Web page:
2. Our Chief Investment Officer (CIO) was invited to contribute to the global flagship United Nations/Brookings Institution SDG 17 Rooms: Modern Slavery initiative,   initiative to accelerate progress towards the Sustainable Development Goals. In particular, she has been involved in Room 17, which focuses on the role institutional investors can play in the fight against forced labour and modern slavery, while supporting inclusive growth, consistent with the trend towards increasing investor focus on real world impact. 

This program has designed a valuable tool to estimate forced labour risk and improve transparency in an opaque and complex area. The tool allows investors, regulators and those who set standards to efficiently identify, measure and mitigate modern slavery risks across all markets.

The Chair of our Board of Directors, Garry Hounsell, stressed the importance of the corporation's ongoing actions in this area: "Slavery is not just something from the history books," he said. "Sadly, it happens today too, in businesses and organisations here in Australia, as well as overseas. We need to play our part in Australia and internationally by doing what we can to identify and mitigate the risks of modern slavery. It's a key element of our drive to be a responsible corporate citizen and uphold and defend human rights."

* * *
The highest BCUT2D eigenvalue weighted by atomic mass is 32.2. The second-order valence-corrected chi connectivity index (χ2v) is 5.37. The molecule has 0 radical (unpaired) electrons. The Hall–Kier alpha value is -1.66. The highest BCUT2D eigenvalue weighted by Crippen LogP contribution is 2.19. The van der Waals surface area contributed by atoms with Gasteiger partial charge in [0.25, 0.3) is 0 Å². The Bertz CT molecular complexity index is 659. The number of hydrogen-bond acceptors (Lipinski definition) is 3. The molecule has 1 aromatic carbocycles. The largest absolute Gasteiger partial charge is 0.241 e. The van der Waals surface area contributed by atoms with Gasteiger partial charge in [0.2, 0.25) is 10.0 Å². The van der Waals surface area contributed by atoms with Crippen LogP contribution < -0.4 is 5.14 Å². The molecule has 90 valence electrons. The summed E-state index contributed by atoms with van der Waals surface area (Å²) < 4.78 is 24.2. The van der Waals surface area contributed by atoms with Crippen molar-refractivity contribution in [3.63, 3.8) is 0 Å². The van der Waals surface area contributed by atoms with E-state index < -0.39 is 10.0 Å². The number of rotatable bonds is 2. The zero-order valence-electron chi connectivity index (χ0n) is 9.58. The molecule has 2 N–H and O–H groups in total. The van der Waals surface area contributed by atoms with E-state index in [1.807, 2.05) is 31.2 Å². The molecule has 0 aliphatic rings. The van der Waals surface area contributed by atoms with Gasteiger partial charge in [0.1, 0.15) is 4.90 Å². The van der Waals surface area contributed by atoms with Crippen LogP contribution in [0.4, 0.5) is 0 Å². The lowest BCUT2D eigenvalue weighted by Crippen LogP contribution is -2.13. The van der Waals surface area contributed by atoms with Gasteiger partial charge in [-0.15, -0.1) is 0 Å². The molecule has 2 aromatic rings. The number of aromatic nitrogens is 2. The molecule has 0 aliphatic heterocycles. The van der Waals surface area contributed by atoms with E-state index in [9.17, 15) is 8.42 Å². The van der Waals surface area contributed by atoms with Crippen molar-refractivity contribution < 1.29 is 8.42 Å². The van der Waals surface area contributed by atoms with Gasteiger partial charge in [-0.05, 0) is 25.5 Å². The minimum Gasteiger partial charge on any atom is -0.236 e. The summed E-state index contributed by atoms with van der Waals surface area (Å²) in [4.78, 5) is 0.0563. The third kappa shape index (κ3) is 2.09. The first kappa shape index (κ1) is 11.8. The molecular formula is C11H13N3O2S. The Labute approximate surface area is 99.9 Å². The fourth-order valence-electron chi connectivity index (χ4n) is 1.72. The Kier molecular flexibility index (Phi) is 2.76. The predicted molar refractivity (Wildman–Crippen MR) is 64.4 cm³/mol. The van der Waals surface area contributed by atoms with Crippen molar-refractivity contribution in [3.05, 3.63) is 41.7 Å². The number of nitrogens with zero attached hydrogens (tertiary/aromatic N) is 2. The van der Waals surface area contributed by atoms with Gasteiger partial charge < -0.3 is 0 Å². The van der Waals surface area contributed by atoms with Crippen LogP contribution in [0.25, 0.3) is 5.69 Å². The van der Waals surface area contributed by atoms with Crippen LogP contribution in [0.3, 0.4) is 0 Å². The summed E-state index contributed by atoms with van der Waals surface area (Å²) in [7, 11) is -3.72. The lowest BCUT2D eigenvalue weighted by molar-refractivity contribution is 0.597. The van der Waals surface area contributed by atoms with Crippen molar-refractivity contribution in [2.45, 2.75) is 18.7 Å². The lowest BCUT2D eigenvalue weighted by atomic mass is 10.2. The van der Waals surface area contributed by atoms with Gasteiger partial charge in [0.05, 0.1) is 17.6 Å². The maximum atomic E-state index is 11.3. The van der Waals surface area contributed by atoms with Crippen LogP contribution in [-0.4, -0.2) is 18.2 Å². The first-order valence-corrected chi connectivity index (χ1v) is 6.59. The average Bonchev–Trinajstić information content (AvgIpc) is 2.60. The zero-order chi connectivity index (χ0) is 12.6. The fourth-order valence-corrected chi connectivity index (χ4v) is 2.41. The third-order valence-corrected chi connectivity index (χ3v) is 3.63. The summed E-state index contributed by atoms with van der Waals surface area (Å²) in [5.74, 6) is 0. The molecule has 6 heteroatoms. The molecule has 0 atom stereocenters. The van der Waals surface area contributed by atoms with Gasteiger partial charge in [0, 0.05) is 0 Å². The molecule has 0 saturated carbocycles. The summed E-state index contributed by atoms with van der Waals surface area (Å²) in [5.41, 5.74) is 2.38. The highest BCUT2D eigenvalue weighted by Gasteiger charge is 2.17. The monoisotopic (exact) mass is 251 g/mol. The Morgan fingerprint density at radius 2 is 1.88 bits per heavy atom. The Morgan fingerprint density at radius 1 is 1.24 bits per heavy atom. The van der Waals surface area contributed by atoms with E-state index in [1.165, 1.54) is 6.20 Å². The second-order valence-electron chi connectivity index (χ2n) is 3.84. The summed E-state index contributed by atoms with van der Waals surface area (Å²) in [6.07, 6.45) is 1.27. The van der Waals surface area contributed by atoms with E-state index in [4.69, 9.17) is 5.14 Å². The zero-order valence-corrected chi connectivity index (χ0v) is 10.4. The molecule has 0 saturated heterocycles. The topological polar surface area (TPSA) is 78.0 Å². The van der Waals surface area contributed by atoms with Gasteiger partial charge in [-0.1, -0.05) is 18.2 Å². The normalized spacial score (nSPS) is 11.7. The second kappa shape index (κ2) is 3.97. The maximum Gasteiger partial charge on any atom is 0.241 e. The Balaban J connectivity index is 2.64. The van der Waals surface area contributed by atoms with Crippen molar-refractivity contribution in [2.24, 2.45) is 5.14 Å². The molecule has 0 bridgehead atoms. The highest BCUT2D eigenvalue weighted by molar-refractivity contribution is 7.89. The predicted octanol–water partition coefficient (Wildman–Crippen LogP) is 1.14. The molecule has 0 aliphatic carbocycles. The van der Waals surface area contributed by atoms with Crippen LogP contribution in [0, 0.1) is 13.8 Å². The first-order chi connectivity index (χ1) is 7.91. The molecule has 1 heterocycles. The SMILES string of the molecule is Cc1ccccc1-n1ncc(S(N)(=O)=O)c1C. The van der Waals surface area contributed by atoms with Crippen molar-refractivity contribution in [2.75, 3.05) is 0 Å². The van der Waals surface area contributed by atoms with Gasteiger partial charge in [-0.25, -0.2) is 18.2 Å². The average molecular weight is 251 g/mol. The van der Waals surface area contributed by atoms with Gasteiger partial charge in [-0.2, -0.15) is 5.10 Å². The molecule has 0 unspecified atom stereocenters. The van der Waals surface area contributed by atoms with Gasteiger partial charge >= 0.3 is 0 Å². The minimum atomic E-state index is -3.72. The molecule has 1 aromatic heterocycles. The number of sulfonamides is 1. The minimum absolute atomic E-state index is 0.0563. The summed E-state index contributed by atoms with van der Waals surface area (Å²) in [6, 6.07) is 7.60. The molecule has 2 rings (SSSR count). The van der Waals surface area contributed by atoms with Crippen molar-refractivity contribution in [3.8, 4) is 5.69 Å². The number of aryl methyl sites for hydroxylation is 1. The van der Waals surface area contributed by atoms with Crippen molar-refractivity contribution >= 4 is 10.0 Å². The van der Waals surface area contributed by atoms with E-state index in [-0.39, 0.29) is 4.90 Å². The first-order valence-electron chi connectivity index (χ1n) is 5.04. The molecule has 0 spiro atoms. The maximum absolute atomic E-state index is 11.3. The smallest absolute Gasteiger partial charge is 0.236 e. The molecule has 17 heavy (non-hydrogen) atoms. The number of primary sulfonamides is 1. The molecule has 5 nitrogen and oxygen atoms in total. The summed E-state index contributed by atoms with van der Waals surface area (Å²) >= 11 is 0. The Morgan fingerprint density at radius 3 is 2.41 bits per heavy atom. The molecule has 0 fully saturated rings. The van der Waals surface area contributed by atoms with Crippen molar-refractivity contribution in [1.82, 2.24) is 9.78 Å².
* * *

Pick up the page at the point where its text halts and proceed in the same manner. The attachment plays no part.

2.  Modern slavery includes trafficking in persons, slavery, servitude, forced labour, forced marriage, debt bondage, the worst forms of child labour and deceptive recruiting for labour or services. Modern slavery risk refers to the potential for an organisation’s operations and supply chains to expose an individual to modern slavery practices, rather than any risk directly suffered by that organisation.

3. The secretariat and knowledge partner of IAST-APAC is Walk Free - a not for profit organisation seeking to strengthen systems and eradicate slavery from all supply chains (publisher of the Global Slavery Index), along with the Liechtenstein Initiative for Finance Against Slavery and Trafficking (FAST).

4. Members:
Institutional investors: Bridgewater Associates, CSC, Transport for London Pension Fund
Forced labour experts: Humanity United, Transparentem, Verité
Research organisations: McCain Institute, Brookings Institution, Rockefeller Foundation